With the latest Higurashi series wrapped up as of just last week, it’s time for a spoiler-filled review for the fans that want to dissect the heart (and other organs) of the most recent entry. Consider yourselves warned.
Gou (translated as New) took us and the franchise into very new territory with its twenty-four episodes. At first, we rehashed some arcs from the previous iterations with slight differences, but at the second episode we met Hanyū, letting us know something big was happening with this sequel series. Rather than simply being more visual novel style question and answer arcs, all of the loops throughout all of the series have been not only intentional and connected, but purposeful.
Poor Rika has been living out the horrors of Hinamizawa for one hundred years! Not only has she been doomed to repeat the events, but she actually managed to escape, age, and find another, happier fate for herself before being sent back. Rika doesn’t properly maintain her memories close to death, so while she is able to make changes to the loops, she doesn’t remember how she died or who killed her each time, making it much more difficult to get winning outcomes.
We continue with this strategy for a while, reliving past arcs as we know them, as present loops for Rika. She makes small changes in each, attempting to change her fate. We get some more background into Hinamizawa syndrome as canon, which gives us final answers into the initial cause of the arcs from the prior series. Then, the “Village Destroying Chapter” starts at episode eighteen.
With this chapter, we’ve survived nearly all of the gore. Sure, there’s a spattering here and there (pun intended). Yet the epic murder montages are no more. As Rika finds herself able to dream of a proper future and escape Hinamizawa, Satoko won’t accept it. We’ve seen what that life could be like in the “Cat Deceiving Chapter”, and know that Rika gets sent back to Hinamizawa. Yet to find out that her beloved best friend is the one that has doomed her to one hundred years of incomprehensible suffering?
The “Village Destroying Chapter” that closes out the series was what completely blew my mind. The lengths that Satoko would go to for someone she “loved”, yet clearly hated. Her consuming obsession and how others felt the influences of the loops. The way all of the prior pieces of media tied together and made sense, but in a new and condemning way.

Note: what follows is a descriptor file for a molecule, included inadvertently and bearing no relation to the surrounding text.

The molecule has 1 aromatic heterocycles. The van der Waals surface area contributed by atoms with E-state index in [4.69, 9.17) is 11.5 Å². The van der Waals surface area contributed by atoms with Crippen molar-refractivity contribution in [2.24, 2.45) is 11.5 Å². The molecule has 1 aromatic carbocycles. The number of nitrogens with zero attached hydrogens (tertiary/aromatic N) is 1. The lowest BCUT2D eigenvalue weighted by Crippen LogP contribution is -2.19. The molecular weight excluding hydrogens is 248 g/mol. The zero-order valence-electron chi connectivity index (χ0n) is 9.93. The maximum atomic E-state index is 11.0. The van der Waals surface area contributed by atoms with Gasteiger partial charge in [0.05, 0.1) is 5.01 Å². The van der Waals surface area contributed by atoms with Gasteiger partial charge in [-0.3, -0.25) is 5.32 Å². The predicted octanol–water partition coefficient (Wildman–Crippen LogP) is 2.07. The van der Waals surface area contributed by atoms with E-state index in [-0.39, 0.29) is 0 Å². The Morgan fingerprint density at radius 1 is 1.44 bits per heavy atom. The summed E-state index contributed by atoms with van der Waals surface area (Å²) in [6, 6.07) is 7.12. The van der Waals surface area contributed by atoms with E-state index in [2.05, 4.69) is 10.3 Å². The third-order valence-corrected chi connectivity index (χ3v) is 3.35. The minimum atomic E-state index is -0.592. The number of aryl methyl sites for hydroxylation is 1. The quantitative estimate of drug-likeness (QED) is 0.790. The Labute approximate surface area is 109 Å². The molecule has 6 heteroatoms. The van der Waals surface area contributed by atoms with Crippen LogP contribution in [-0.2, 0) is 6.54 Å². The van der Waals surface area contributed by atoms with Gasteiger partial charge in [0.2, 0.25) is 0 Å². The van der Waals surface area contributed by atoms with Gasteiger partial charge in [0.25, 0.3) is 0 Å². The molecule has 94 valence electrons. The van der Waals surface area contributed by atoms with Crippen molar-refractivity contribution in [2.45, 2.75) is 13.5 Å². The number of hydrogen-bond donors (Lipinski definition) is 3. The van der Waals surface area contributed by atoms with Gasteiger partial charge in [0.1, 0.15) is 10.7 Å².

I felt so uncomfortable, but not from the gore or shock factors. The scenes with Satoko and her uncle clawed at me. They balanced every aspect so precariously so that I didn’t know which emotion to feel, which reaction to have, so I had them all. Likewise, each time I thought Satoko would come around and remember her love for her friends, find a sense of guilt at the long-term damage she knew she was inflicting, find her sense of self, she did not. Do I think she’s irredeemable at this point? I really don’t know. She’s also a victim, too, and carries the damage from loops within her, even before she actively remembered them. Still, it’s a tough question….
I also loved the way the series was handled. The original score and initial themes were used from the last anime, with an art style that was updated, but still felt true to the original. A new studio and team were used, but due respect was paid to the source material. It was obvious that the intent was to give us more Higurashi content, but not a reboot or update. As a serious fan of the franchise, I appreciated the admiration and integrity that the team used to make it feel like a smooth continuation.
Ryukishi07, the original creator of the franchise, also wrote and supervised Gou, including Easter eggs for fans familiar with his other Higurashi storylines. At the end of the final episode, Sotsu was announced as the next Higurashi series to air, coming in July 2021. Ryukishi07 is rumored to be writing it, as well, and it will be a direct sequel to Gou.
Which arc was your favorite in Gou? Which character? Have your opinions of any characters significantly changed after this series? Please let me know in the comments!
Hello, I’m Quinn. Saying I’m deeply into fashion and Japanese culture is an understatement. We’ve renovated entire rooms of our house to dedicate to my collections of lolita and other Japanese fashions. I enjoy balancing the cute with the macabre, and the more disturbing it is, the more I’ll enjoy it. Thus, my love for Asian horror and manga was born. Thank you for taking the time to read my writings. I look forward to discussing films and aesthethics with you!